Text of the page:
Daphne's eyes flew back to him, widening, while an expression came over her face that said she thought he was mad. Asteria, however, went a deep shade of scarlet.

"Harriet Potter?" Daphne repeated. "I—" She was clearly struggling with the propriety of arguing. "Sir—forgive me—but I hardly think that a good idea. . ."

"Miss Potter has already assisted your sister once."

Daphne blinked. "When? I. . ." Then the light of understanding passed over her face. She turned to Asteria, who was trying more than ever to hide in plain sight. "She was the one, then?" Daphne said, as if a lingering question had just been answered.

Severus was distracted by a brief warmth flaring in the pocket against his ribs. While Daphne and Asteria conversed through tense, silent looks, he pulled out the small notebook he and the other Heads used for minor emergencies.

Minerva's handwriting said: 'Need to know what potions are compatible with Feminine Comfort that may have provoked migraine.'

"I will leave you to discuss it," Severus said to the Greengrass sisters. "However, I must inform you that the meetings are a requirement and your sister must attend them without you. I will contact you with the details of the first meeting."

Daphne looked stunned; Asteria frozen, almost paralytic. He left them like that, feeling like he'd just thrown a kitten out in the snow. But it was necessary; he knew it was necessary. If he allowed Daphne to accompany Asteria, she would let Daphne take care of everything and they would get nowhere, none of them. The teachers believed the same as her sister: with infinite kindness, Asteria would eventually settle into boarding school life, form friendships and grow into a capable young woman. But Severus knew that people rarely worked that way; for most, it took either a shock or a deep desire to alter them in the slightest. Asteria appeared to have no desire to change. If left to her own devices, she would remain withdrawn and isolated, and Daphne would willingly shoulder the burden of carrying her alone. Slytherins could be neurotic in their assumption of duty.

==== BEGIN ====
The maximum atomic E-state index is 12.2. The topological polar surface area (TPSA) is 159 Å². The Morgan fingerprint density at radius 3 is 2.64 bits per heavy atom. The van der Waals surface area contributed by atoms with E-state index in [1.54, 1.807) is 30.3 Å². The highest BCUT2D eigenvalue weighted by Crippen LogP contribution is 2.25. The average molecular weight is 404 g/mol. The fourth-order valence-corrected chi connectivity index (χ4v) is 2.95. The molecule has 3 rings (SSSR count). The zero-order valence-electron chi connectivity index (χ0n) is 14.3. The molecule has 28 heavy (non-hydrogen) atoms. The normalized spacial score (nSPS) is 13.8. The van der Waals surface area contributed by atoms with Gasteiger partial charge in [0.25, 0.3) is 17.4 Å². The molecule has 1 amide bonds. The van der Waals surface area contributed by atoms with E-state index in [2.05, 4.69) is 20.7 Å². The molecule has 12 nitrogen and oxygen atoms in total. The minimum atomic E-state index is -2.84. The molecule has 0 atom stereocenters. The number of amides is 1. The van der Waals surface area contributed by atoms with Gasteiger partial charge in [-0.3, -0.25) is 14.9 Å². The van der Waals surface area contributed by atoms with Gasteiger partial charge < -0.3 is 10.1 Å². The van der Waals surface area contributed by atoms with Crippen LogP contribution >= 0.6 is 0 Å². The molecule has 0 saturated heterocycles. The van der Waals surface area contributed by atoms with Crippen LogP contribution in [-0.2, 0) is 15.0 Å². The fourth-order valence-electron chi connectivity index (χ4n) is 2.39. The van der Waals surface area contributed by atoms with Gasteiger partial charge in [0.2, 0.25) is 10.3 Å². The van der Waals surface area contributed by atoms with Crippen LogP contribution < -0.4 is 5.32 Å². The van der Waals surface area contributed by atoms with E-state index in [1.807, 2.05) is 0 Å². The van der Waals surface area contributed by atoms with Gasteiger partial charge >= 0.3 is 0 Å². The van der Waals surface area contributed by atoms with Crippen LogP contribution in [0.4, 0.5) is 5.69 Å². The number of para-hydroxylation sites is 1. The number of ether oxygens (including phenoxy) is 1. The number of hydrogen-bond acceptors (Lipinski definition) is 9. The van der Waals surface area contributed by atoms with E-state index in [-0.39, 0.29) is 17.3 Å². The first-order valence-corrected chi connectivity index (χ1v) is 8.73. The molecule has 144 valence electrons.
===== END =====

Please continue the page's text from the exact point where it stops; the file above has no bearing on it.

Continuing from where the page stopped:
Escaping the common room, he entered into the next awkward fray of the day involving teenaged girls. If Minerva was asking, the sufferer was either Granger or Harriet Potter.

He spelled onto the page: 'You had better wait for the dose to pass through her system before you give her anything else.'

'If there's another option, Severus,' Minerva wrote back immediately, 'I would take it rather than force the poor girl to suffer a migraine.'

'Pain potions—which Feminine Comfort is, in large part—contain ingredients that should not be overloaded into the system, which is what would happen if you gave her anything for the resultant migraine.'

'Where are you?' Minerva wrote. 'I couldn't find you in your office. Come to the infirmary.'